“That first Thursday, Friday and weekend into lockdown were ridiculously busy. All I can say is that those early days were just awful – it was the lowest point.”
Despite the daunting task ahead, Hannah immediately tried to collect her thoughts. She was fully aware that it would be impossible to run 10 centres with the number of volunteers left and it was not a simple case of taking on new ones – they needed training, and time was not on her side.
A radical plan of action was needed and she took the decision to close the foodbanks to public collections and switch to a delivery-based model - all within the space of a week.
“Some foodbanks do a bit of both, but before then we had never delivered,” explains Hannah. “My volunteers needed to be kept safe while still serving clients - each was as important as the other.
“I had one sleepless night working out in my head how we could suddenly co-ordinate all deliveries. I couldn’t see the wood from the trees and there was a fleeting moment when I thought this is just not going to come together but, thanks to the amazing support of the Trustee board, my warehouse manager and fantastic volunteers, I never thought of giving up.”
Concerned about the risk of falling ill herself, Hannah also began to pass on her knowledge to her team so that the cogs would keep turning in the event of her absence.
“Nobody should ever be indispensable - things can’t just close down simply because one person isn’t there. At that time, I was the only one who understood every element of the new way of working, so that immediately had to change. Now everyone knows what needs to happen to allow our work to be done each day.”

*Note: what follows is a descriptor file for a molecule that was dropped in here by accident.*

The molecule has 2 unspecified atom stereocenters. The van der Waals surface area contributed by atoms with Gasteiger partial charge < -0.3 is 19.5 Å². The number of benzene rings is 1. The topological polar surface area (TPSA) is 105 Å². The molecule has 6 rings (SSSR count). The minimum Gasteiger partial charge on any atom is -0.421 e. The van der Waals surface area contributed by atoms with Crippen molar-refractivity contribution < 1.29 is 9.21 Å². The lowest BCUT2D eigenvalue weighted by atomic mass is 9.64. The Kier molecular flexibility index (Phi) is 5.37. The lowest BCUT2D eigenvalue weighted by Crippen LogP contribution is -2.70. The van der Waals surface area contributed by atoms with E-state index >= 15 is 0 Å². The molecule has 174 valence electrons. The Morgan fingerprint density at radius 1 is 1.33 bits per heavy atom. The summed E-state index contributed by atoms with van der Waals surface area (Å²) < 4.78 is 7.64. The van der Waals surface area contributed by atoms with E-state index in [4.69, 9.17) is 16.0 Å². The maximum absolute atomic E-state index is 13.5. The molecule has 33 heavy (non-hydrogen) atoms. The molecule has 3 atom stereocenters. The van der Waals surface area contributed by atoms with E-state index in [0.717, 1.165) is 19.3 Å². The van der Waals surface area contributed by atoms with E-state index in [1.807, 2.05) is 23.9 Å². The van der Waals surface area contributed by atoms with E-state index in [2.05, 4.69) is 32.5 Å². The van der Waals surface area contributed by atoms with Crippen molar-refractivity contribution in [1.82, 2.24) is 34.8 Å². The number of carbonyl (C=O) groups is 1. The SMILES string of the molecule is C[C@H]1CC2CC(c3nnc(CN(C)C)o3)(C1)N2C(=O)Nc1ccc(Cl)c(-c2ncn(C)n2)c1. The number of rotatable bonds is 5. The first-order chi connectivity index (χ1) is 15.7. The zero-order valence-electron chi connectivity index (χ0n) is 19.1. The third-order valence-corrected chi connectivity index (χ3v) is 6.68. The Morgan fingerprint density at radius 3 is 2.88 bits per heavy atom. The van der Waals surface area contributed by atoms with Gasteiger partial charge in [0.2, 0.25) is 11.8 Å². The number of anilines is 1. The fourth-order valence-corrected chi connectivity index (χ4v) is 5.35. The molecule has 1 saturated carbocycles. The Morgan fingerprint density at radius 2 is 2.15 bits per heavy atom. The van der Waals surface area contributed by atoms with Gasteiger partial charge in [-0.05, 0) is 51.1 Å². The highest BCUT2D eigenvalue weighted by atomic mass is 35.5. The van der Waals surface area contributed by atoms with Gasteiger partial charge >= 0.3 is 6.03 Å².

Hannah admits that initially there was a lot of confusion when operations moved to deliveries only.
“People thought that because our centres were closed that we weren’t offering help anymore. There were so many phone calls and I’ll never forget the relief in their voices when they realised we were able to help.
“We were taking lots of calls from people who, three months earlier, had no idea whatsoever that they would ever have to use a foodbank.”
Hannah says her dedicated and passionate team of volunteers have never been more motivated to help. Spurred on by the knowledge that they were now needed more than ever, they adapted to the new system instantly and the operation now runs like a well-oiled machine.
Volunteers take calls from home and the mornings are spent getting parcels ready in the warehouse. Route planning and putting orders together takes place early afternoon before drivers are sent out with deliveries. Meanwhile, the calls continue to flood in.